Role of CDO Still in Question

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    A Big Market for Big Data Jobs

    What if organizations don’t need a chief data officer so much as they need an executive team that understands and relies on data?

    I stumbled backwards into this idea by misreading a shortened UK CIO headline: “Bank of England doesn’t need a CDO, claims CIO.” As happens too often with tech, it turns out CDO is short for chief digital officer, not chief data officer.

    Chief digital officers have more to do with transforming paper tasks to digital. If you want to read more about their job duties, ZDNet published a good trends piece about the role.

    It’s worth noting, however, that there may well be some overlap between these two different CDOs. For instance, the article talks about playing with data in a sandbox.

    But what I found pertinent to this pressing issue of managing data: New Bank of England’s CIO John Finch suggests digital transformation shouldn’t rely on one person:

    “I don’t think we need a CDO – I think we need a group of tech savvy policy people. So if you think about the bank as a regulator, it has policy experts that look after fiscal, monetary economic policy. They really need to be educated as tech savvy employees so that they can understand information in the broadest sense, where it’s coming from.”

    Isn’t the same true for data? Actually, isn’t it even more important for data, since data-driven organizations outperform their peers financially?

    It also occurs to me that as you shift to digital business processes, more data is the inevitable consequence and using that data is a key component of successful transformation.

    And clearly some overlap occurs in that area. International SOS Chief Data Officer Rich Gallagher told ZDNet his job is very product-oriented.

    Likewise, as I recently shared, Peter Sondergaard, a Gartner senior vice president and the global head of Gartner Research, states that a chief data officer is “best placed in direct support of executives already responsible for product development. That way, the CDO’s focus is locked squarely onto a specific asset or product.”

    It seems that at the very least, these roles could be combined in some way. Sondergaard suggests that the chief data officer may be a temporary change agent. That approach would also certainly accelerate how quickly companies can become digital and embrace data as a business strategy.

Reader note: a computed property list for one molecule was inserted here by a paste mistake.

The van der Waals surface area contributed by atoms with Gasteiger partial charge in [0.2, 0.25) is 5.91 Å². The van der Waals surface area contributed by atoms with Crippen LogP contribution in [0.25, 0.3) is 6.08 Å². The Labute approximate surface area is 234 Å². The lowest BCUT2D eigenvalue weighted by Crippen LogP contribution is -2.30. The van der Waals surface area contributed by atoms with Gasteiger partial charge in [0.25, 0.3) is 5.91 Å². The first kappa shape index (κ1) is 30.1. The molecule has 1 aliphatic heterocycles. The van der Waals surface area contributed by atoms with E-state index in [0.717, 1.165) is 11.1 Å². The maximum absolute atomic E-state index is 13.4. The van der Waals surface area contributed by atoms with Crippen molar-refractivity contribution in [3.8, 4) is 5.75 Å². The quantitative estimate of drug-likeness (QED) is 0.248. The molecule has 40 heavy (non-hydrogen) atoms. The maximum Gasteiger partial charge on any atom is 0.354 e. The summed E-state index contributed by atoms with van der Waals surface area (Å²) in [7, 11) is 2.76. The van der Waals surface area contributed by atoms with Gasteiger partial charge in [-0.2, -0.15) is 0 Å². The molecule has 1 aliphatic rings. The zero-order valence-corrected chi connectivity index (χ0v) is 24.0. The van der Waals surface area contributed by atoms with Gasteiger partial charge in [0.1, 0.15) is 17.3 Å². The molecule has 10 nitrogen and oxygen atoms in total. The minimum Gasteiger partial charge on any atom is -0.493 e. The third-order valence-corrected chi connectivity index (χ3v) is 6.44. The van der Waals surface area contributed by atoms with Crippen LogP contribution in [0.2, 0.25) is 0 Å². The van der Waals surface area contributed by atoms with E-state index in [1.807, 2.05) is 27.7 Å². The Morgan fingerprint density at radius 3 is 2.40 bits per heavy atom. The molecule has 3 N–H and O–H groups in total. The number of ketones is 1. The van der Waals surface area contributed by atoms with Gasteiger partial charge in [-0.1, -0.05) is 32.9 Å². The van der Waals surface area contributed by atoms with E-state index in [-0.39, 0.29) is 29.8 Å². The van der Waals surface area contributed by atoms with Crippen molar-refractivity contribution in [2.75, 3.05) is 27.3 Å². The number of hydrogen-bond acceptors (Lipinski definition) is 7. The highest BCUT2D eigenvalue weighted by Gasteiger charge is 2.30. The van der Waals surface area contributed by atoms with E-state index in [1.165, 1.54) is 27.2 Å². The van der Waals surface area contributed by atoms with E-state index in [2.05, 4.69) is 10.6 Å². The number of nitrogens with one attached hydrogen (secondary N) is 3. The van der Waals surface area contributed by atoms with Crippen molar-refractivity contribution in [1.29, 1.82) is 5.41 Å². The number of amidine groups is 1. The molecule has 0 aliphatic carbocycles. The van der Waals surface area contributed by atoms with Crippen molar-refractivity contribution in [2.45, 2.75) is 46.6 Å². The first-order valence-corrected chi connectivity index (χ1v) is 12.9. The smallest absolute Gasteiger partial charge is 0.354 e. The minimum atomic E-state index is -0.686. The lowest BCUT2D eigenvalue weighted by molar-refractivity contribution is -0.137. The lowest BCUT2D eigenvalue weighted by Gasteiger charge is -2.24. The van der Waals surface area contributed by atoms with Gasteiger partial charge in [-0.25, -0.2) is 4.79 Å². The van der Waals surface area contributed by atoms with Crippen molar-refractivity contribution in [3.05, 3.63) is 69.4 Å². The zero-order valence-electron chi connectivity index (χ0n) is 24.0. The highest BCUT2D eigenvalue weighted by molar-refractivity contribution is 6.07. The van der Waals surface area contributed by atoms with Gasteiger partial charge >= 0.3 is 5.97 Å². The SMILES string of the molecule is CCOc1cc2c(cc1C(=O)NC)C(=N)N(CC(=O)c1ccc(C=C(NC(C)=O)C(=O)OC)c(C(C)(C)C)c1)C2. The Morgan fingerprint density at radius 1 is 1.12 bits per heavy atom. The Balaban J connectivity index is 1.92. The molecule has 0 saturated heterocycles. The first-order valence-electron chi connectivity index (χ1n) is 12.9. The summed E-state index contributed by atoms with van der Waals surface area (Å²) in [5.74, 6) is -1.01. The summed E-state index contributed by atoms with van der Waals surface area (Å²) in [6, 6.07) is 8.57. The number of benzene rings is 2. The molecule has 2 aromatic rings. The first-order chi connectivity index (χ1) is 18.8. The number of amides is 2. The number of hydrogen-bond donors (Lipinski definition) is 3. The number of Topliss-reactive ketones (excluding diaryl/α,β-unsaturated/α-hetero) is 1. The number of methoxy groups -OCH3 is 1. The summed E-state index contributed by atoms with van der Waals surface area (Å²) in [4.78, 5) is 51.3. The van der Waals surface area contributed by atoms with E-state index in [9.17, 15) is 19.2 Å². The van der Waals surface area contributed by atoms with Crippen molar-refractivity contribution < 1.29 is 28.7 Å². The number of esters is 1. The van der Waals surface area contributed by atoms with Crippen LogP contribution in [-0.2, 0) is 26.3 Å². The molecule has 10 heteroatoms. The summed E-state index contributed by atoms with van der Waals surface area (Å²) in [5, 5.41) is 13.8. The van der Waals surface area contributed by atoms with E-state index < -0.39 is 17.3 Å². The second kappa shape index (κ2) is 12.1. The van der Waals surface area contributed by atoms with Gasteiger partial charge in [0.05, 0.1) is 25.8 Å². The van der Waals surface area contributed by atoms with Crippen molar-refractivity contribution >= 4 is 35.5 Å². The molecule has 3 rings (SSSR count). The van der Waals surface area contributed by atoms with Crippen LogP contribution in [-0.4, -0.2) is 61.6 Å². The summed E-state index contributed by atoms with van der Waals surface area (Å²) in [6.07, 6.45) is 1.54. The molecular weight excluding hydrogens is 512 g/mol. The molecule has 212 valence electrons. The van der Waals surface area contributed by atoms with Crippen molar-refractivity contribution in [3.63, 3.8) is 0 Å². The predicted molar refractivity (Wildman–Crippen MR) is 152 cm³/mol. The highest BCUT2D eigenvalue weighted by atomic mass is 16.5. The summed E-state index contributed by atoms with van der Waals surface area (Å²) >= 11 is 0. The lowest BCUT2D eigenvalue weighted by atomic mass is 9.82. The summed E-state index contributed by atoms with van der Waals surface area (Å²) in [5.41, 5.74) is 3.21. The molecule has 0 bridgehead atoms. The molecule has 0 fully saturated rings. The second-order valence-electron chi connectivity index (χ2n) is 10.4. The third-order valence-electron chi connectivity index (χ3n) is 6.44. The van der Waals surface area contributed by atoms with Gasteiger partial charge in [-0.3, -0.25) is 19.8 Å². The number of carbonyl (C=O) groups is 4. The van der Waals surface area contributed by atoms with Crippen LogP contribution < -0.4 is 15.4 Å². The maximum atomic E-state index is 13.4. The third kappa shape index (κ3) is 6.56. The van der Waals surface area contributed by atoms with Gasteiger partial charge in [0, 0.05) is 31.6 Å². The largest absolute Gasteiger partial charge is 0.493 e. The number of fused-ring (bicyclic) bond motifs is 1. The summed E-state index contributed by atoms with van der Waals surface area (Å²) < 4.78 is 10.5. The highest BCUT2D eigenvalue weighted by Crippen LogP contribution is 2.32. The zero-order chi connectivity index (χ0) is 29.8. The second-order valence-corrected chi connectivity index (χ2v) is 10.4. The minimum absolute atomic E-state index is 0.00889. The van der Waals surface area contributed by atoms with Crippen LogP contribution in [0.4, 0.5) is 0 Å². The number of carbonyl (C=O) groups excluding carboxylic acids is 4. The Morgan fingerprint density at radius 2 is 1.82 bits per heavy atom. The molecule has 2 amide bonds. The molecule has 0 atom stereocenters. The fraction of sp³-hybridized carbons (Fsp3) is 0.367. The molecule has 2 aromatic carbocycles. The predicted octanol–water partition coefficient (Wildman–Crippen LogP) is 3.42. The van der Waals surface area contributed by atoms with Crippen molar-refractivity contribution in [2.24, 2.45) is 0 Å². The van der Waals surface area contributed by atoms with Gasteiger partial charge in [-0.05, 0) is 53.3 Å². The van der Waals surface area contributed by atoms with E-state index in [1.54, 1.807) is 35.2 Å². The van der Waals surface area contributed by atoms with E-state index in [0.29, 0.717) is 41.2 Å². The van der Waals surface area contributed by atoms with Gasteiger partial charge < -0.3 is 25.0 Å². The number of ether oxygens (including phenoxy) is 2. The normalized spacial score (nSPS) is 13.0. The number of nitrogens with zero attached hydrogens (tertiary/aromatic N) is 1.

Gartner says the chief data officer is a growing trend, but another question or data point in this conversation is evident: Richard Lee, the managing partner of IMECS, LLC, contends the role of chief data officer is not coming from the business.

    “All of the noise and posturing regarding the role is coming from technical thought leaders and consulting practitioners, and not the C-suite or the board,” Lee wrote. “This is very problematic if the CDO role is to gain the organizational momentum and support it would need in order to be valuable.”

    That raises serious questions about how successful such a person could be. But Lee identifies an even bigger problem, and one that should concern all the hard working information management folks out there:

    “It appears as though organizations are abandoning their existing data management and information governance teams in favor of a ‘czar’ who reports directly to the CIO or risk/compliance executive.”

    As more tech-savvy generations reach the executive suite, the need for both types of CDOs may diminish as data and digital become business as usual. But until that time, and especially given the unruly growth of data, some sort of leadership on data must exist. The question is: Which approach will be the most effective?

    Loraine Lawson
    Loraine Lawson
    Loraine Lawson is a freelance writer specializing in technology and business issues, including integration, health care IT, cloud and Big Data.

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